Governor Wolf Highlights Importance of Medicaid in Letter to U.S Senate Finance Committee

February 16, 2017

Harrisburg, PA – Today, Governor Tom Wolf responded to a request from democratic members of the United States Senate Finance Committee with feedback regarding proposals to restructure Medicaid at the federal level. In his response, Governor Wolf highlighted the importance of maintaining quality affordable healthcare for the 2.8 million Pennsylvanians who are currently enrolled in Medicaid and stressed the importance of continuing to treat the 124,000 people who accessed substance use treatment as a result of Medicaid expansion.

To read his full letter, click here.

“One of my first decisions as Governor was to expand Medicaid. Since that decision was made in February 2015, more than 700,000 individuals have enrolled in Pennsylvania’s Medicaid program,” said Governor Wolf. “That’s 700,000 Pennsylvanians who previously did not have access to quality care, if they had access to care at all. Total Medicaid program enrollment now tops 2.8 million Pennsylvanians. U.S. Census data shows that the commonwealth’s uninsured rate has dropped from 10.2 percent in 2010 to 6.4 percent in 2015, and state General Fund costs have been reduced by more than $500 million as a result of Medicaid expansion.”

Governor Wolf also stressed the role that Medicaid plays in addressing the heroin and opioid epidemic in Pennsylvania cannot be understated.

“More than 3,500 Pennsylvanians died from heroin and opioid-related overdoses in 2015 and that number is expected to rise again for 2016,” said Governor Wolf. “However, in the first year of Pennsylvania’s Medicaid expansion, almost 63,000 newly eligible Medicaid enrollees accessed drug and alcohol treatment. By the beginning of 2017, that number was closer to 124,000 people. Demands on the treatment system are growing by the day in Pennsylvania but Medicaid expansion has opened the door to treatment that otherwise would not be available, much less affordable, to those without insurance.”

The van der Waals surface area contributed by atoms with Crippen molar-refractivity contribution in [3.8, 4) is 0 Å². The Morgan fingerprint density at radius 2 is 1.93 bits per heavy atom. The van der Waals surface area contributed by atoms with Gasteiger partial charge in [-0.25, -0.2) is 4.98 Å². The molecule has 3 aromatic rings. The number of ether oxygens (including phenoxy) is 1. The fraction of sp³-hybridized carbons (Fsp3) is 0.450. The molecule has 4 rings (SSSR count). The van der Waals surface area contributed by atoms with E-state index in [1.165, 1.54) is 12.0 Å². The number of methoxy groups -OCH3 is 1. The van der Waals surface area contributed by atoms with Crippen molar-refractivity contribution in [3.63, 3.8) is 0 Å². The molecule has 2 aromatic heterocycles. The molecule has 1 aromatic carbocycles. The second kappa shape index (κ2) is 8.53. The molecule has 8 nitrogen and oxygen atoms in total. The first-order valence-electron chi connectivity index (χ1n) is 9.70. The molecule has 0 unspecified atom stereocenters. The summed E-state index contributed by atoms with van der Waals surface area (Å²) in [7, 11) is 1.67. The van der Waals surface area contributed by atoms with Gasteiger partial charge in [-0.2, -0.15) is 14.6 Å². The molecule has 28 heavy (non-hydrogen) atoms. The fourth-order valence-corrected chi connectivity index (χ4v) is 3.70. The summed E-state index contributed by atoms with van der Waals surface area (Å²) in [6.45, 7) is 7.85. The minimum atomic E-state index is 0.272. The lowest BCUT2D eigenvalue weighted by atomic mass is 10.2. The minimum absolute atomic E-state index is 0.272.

Any rollback of Medicaid could also be fiscally devastating to the commonwealth or force us into rationing care for Pennsylvanians.

“Pennsylvania’s Department of Human Services estimates that if Medicaid expansion was rolled back, the cost to the commonwealth of continuing to cover the more than 700,000 Pennsylvanians who have benefited from this initiative is somewhere in the neighborhood of $3.6 billion per year. Pennsylvania is facing a $3 billion structural deficit, which does not factor in potential shifts or reductions in federal funding for health care. A move to end federal cost sharing relative to Medicaid expansion could quite literally devastate our state from a financial perspective or force us to make impossible decisions about which Pennsylvanians are entitled to quality health care.”

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